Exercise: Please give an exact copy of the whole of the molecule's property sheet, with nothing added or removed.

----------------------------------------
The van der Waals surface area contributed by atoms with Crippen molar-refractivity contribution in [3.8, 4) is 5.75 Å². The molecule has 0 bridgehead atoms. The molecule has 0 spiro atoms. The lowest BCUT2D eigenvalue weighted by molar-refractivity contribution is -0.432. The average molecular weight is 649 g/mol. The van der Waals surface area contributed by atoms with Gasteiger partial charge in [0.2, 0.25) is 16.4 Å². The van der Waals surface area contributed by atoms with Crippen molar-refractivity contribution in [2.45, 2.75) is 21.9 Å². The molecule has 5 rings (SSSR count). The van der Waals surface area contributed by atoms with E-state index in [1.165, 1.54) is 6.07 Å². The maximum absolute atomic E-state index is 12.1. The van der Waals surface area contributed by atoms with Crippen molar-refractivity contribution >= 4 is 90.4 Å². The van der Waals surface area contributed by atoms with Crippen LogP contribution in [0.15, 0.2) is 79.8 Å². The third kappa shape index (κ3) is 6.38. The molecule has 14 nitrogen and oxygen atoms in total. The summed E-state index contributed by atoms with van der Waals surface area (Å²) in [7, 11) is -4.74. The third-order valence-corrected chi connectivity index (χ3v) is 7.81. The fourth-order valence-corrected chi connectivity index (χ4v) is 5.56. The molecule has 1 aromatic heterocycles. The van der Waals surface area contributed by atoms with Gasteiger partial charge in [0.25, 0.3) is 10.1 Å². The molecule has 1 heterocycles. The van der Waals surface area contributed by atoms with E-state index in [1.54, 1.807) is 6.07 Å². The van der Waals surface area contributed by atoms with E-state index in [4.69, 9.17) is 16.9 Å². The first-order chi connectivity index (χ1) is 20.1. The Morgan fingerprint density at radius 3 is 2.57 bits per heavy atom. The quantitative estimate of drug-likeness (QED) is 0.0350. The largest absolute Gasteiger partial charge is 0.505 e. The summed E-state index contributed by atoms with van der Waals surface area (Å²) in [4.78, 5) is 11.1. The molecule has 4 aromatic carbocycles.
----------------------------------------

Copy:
The van der Waals surface area contributed by atoms with Crippen molar-refractivity contribution in [3.8, 4) is 5.75 Å². The molecule has 0 bridgehead atoms. The molecule has 0 spiro atoms. The lowest BCUT2D eigenvalue weighted by molar-refractivity contribution is -0.432. The average molecular weight is 649 g/mol. The van der Waals surface area contributed by atoms with Gasteiger partial charge in [0.2, 0.25) is 16.4 Å². The van der Waals surface area contributed by atoms with Crippen molar-refractivity contribution in [2.45, 2.75) is 21.9 Å². The molecule has 5 rings (SSSR count). The van der Waals surface area contributed by atoms with E-state index in [1.165, 1.54) is 6.07 Å². The maximum absolute atomic E-state index is 12.1. The van der Waals surface area contributed by atoms with Crippen molar-refractivity contribution >= 4 is 90.4 Å². The van der Waals surface area contributed by atoms with Crippen LogP contribution in [0.15, 0.2) is 79.8 Å². The third kappa shape index (κ3) is 6.38. The molecule has 14 nitrogen and oxygen atoms in total. The summed E-state index contributed by atoms with van der Waals surface area (Å²) in [7, 11) is -4.74. The third-order valence-corrected chi connectivity index (χ3v) is 7.81. The fourth-order valence-corrected chi connectivity index (χ4v) is 5.56. The molecule has 1 aromatic heterocycles. The van der Waals surface area contributed by atoms with Gasteiger partial charge in [0.25, 0.3) is 10.1 Å². The molecule has 1 heterocycles. The van der Waals surface area contributed by atoms with E-state index in [1.54, 1.807) is 6.07 Å². The van der Waals surface area contributed by atoms with E-state index in [4.69, 9.17) is 16.9 Å². The first-order chi connectivity index (χ1) is 20.1. The Morgan fingerprint density at radius 3 is 2.57 bits per heavy atom. The quantitative estimate of drug-likeness (QED) is 0.0350. The largest absolute Gasteiger partial charge is 0.505 e. The summed E-state index contributed by atoms with van der Waals surface area (Å²) in [4.78, 5) is 11.1. The molecule has 4 aromatic carbocycles.